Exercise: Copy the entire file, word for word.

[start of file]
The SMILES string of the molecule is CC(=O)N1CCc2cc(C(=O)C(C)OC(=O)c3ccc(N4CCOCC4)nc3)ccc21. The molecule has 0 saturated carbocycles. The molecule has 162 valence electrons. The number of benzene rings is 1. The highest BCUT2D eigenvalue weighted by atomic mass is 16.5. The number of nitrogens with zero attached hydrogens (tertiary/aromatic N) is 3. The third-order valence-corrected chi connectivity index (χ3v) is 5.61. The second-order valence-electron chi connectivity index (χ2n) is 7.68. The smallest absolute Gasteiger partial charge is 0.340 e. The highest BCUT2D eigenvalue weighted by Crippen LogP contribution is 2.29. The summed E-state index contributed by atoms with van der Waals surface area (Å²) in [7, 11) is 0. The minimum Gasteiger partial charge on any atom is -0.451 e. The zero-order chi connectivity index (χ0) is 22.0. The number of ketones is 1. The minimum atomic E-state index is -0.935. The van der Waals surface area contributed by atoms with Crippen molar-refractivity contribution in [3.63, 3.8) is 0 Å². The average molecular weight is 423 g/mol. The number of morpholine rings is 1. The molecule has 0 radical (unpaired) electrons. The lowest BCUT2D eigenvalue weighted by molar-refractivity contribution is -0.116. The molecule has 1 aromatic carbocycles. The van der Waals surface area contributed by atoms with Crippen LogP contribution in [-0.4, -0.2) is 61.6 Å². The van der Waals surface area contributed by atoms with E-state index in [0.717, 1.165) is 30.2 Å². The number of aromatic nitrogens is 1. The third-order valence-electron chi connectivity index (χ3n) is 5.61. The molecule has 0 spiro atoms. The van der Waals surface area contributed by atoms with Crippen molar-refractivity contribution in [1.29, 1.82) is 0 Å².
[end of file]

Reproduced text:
The SMILES string of the molecule is CC(=O)N1CCc2cc(C(=O)C(C)OC(=O)c3ccc(N4CCOCC4)nc3)ccc21. The molecule has 0 saturated carbocycles. The molecule has 162 valence electrons. The number of benzene rings is 1. The highest BCUT2D eigenvalue weighted by atomic mass is 16.5. The number of nitrogens with zero attached hydrogens (tertiary/aromatic N) is 3. The third-order valence-corrected chi connectivity index (χ3v) is 5.61. The second-order valence-electron chi connectivity index (χ2n) is 7.68. The smallest absolute Gasteiger partial charge is 0.340 e. The highest BCUT2D eigenvalue weighted by Crippen LogP contribution is 2.29. The summed E-state index contributed by atoms with van der Waals surface area (Å²) in [7, 11) is 0. The minimum Gasteiger partial charge on any atom is -0.451 e. The zero-order chi connectivity index (χ0) is 22.0. The number of ketones is 1. The minimum atomic E-state index is -0.935. The van der Waals surface area contributed by atoms with Crippen molar-refractivity contribution in [3.63, 3.8) is 0 Å². The average molecular weight is 423 g/mol. The number of morpholine rings is 1. The molecule has 0 radical (unpaired) electrons. The lowest BCUT2D eigenvalue weighted by molar-refractivity contribution is -0.116. The molecule has 1 aromatic carbocycles. The van der Waals surface area contributed by atoms with Crippen LogP contribution in [-0.4, -0.2) is 61.6 Å². The van der Waals surface area contributed by atoms with E-state index in [0.717, 1.165) is 30.2 Å². The number of aromatic nitrogens is 1. The third-order valence-electron chi connectivity index (χ3n) is 5.61. The molecule has 0 spiro atoms. The van der Waals surface area contributed by atoms with Crippen molar-refractivity contribution in [1.29, 1.82) is 0 Å².